Conveniently Awful Plastic and What to Do

Our love of convenience has fed demand for plastic.

But given that it pollutes our waterways, chokes our landfills, kills our wildlife, and infiltrates our bodies, isn’t now the time to break the habit?



Plastic straws. Got it. You already traded for bamboo, paper or steel. Although really going without is good, too. (These lips were made for more than kissing!)

Plastic Water and Pop Bottles:  You wouldn’t be seen with bottled water (Good).  But we still bring plastic into the house in the form of juices, etc. The swap: home juicing (or eating an orange) or purchasing juices and milk in glass bottles which can be recycled/returned.

Reusable Cups: Representative of the on-the-move life we lead. If walking/travelling/hanging out on a bench with a coffee is your thing, vacuum mugs and flasks do the trick, and don’t create waste.

Take Out/Pick Up Meals: Utterly convenient and mostly yum. But a bane when it comes to waste. Popping that pizza box in the recycling might feel virtuous but if it still has the remnants of your marguerita, it’s a no-no. If you are a take-out user, pick-up your own by taking a reusable bento box. Or simply support restaurants using biodegradable containers. (Also request that no plastic cutlery be included in your order) .


Since options to plastic packaging are usually $$$, and frankly don’t fit into everyone’s budget, it takes a zero-waste mindset to navigate the weekly shop.
Some tips:

In both shops and markets there’s an array of produce that’s not bagged/wrapped in plastic. Avoid the plastic wrapped broccoli, use your cloth produce bag, and take your pick.

You can avoid plastic by growing your own salad greens, micro-greens and herbs. Those dips you love? Not quite so convenient but some chickpeas, tahini, garlic, olives, etc. can save you some plastic during your weekly shop.

You read the back of the pack for ingredients and reject when there are too many things you don’t know.  Why not give packaging and plastic content the same scrutiny.

Some ideas:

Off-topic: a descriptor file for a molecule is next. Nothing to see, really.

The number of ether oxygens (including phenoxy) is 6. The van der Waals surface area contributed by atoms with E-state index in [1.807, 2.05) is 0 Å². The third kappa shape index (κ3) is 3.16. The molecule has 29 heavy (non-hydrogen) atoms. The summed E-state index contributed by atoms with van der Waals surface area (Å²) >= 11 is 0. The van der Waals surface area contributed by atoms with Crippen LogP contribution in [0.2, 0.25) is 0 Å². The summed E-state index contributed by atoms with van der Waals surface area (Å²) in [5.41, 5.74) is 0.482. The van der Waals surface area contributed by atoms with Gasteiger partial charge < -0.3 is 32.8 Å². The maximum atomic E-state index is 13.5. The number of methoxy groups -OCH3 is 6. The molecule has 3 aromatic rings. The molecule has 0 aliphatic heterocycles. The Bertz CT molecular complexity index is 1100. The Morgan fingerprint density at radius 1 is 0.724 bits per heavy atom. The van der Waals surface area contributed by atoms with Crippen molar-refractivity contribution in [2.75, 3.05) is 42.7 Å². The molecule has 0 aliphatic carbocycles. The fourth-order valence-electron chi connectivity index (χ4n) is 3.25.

Buy “natural”: When it comes to fashion, choose natural fabrics (i.e. organic cotton) over micro-plastic producing synthetics.

Select “fresh”: Instead of buying meat and fish from the freezer, head over to the local markets and buy “fresh” and avoid the overpackaging.

Swap/Refill: Your bathroom cabinet and laundry room are likely full of plastic containers. Even swapping out liquid soap  for a bar, or jugged laundry detergent for powder in a box can help. Better still – find somewhere local that offers refills of liquid detergents (dish and laundry), shampoo and conditioners.

Hygiene: Plastic also lurks in the bathroom cabinet via our dental /hygiene choices. Plastic toothbrush? Try bamboo. Plastic-free alternatives to earbuds, flossers, dental picks, female hygiene products, etc., can be found in health food and eco-stores. Also consider a bidet (or convert your current toilet into one through an accessory). Saves trees. Saves on throwaway plastic wrap.  Win-win.

Plastic Wrapped Snack Packs: Handy, yes, for school and on-the-go lunches. But seeing sliced apples in plastic peeves us no end.

Say No to the Doggy-bag – You ate in, but couldn’t finish your vegan tiki. Taking along a sealable container when you go out to restos can eliminate the need for them to package up your left-overs in plastic.

Say Boo to Black Plastic – Non-recyclable, ubiquitous in terms of food delivery, it’s pure landfill. Limit your ordering. Also check if there is a recycling option nearby (in Toronto, it’s Case – which repurposes black plastic food containers  –  collects black plastic food containers (with lids) at Trinity Bellwoods Market and also Organic Grocery stores).

The celebration your planning? Make it green and keep it as plastic free as possible by using reusables.

And when it comes to those party favors, etc. think creatively. Seed bombs? Handmade origami or paper fans? Daisy chains? Floral crowns?

And although it throws a bit of plastic into the mix, blowing bubbles might be an alternative.

(No-no’s include Mylar balloon which yes, float away and never biodegrade. And while we hate to pop the (latex) balloon, enviro-wise, they don’t fare much better.)

If you’ve ever received a package in which your itsy-bitsy purchase has been wrapped in layers and layers of plastic, the box over-sealed in tape, you’ll know that shopping locally and taking your own bag is the way to go.  

Taking responsibility for our own choices, and educating our children regarding how drastic plastic is for nature, our own health and the planet is the way to make our everyday lives and homes plastic free.

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